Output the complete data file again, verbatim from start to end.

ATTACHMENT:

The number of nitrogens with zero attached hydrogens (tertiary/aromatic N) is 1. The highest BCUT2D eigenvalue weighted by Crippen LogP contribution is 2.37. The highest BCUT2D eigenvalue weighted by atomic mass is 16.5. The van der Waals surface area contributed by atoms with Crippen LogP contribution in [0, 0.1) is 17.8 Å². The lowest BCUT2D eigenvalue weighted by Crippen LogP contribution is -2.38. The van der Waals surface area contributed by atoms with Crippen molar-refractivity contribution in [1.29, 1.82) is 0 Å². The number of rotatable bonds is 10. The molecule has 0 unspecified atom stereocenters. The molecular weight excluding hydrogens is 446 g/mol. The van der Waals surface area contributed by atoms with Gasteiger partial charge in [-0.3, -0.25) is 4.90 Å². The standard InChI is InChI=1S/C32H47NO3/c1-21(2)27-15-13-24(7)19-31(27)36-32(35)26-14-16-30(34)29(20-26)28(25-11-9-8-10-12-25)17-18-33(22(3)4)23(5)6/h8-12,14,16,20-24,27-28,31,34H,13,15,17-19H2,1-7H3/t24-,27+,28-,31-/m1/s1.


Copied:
The number of nitrogens with zero attached hydrogens (tertiary/aromatic N) is 1. The highest BCUT2D eigenvalue weighted by Crippen LogP contribution is 2.37. The highest BCUT2D eigenvalue weighted by atomic mass is 16.5. The van der Waals surface area contributed by atoms with Crippen LogP contribution in [0, 0.1) is 17.8 Å². The lowest BCUT2D eigenvalue weighted by Crippen LogP contribution is -2.38. The van der Waals surface area contributed by atoms with Crippen molar-refractivity contribution in [1.29, 1.82) is 0 Å². The number of rotatable bonds is 10. The molecule has 0 unspecified atom stereocenters. The molecular weight excluding hydrogens is 446 g/mol. The van der Waals surface area contributed by atoms with Gasteiger partial charge in [-0.3, -0.25) is 4.90 Å². The standard InChI is InChI=1S/C32H47NO3/c1-21(2)27-15-13-24(7)19-31(27)36-32(35)26-14-16-30(34)29(20-26)28(25-11-9-8-10-12-25)17-18-33(22(3)4)23(5)6/h8-12,14,16,20-24,27-28,31,34H,13,15,17-19H2,1-7H3/t24-,27+,28-,31-/m1/s1.